Tips & Tricks: Frequencies and Musical Notes relation
A frequency refers to the rate at which a sound wave vibrates, while a musical note represents a specific pitch or tone.
Sound waves are characterised by their frequency, which is measured in Hertz (Hz). The frequency of a sound wave determines its perceived pitch. Higher frequencies result in higher-pitched sounds, while lower frequencies correspond to lower-pitched sounds.
In Western music, a system called equal temperament is commonly used, which divides an octave (the range of pitches from one note to its double or half frequency) into 12 equal parts called semitones. Each semitone corresponds to a specific musical note. These musical notes are named using the letters A to G. Each letter represent specific pitches within the octave. The octave begins and ends with the same note name, so after G, the sequence starts again with A. Moving up one semitone corresponds to multiplying the frequency by the 12th root of 2 (approximately 1.05946). Moving up one octave corresponds to doubling the frequency. The specific frequency of each note can be calculated based on its position within the scale and its relationship to the reference pitch of A4 (440 Hz).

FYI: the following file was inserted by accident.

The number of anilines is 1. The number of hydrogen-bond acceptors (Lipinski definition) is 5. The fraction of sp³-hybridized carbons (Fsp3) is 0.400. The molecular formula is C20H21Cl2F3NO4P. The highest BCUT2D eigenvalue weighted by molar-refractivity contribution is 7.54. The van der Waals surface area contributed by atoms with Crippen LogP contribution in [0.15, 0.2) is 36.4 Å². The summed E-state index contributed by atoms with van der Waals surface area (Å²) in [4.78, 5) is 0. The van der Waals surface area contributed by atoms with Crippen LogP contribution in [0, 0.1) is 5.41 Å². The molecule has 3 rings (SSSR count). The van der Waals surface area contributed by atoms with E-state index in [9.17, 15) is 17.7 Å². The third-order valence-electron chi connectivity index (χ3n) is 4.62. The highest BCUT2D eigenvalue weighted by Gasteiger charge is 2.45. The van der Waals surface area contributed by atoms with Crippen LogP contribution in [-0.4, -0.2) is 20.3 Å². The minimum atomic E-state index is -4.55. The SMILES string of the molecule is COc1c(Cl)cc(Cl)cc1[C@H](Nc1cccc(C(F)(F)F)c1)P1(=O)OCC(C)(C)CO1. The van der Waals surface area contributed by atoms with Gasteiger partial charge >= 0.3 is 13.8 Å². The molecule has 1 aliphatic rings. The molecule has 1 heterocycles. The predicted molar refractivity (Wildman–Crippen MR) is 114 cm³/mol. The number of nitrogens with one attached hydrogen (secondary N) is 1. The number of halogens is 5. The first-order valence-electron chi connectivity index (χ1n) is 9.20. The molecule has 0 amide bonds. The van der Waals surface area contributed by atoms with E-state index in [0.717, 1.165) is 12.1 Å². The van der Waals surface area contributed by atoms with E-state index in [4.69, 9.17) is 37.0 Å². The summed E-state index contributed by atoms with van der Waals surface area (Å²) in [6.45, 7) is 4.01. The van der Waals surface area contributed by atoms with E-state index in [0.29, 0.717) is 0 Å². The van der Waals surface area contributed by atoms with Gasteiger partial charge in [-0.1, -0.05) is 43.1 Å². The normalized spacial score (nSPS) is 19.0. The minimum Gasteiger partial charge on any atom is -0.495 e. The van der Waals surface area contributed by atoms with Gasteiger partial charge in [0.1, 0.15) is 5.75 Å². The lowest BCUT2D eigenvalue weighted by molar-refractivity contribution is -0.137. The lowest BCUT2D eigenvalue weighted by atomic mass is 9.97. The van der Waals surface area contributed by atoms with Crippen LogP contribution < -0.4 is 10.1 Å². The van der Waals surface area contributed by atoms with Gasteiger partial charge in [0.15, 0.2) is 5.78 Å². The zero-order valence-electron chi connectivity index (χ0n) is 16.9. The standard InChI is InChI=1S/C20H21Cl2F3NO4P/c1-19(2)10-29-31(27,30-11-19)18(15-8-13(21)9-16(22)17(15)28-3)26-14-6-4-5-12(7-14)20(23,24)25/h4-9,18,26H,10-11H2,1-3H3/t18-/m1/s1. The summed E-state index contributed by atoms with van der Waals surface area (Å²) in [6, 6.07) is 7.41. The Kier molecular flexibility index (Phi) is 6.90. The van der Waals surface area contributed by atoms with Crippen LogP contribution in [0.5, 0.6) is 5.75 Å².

It's important to note that different musical traditions and cultures may use different systems for assigning frequencies to musical notes, but the basic concept of relating frequency and pitch remains consistent.
Here is a chart with the estimated value to help with the visualisation.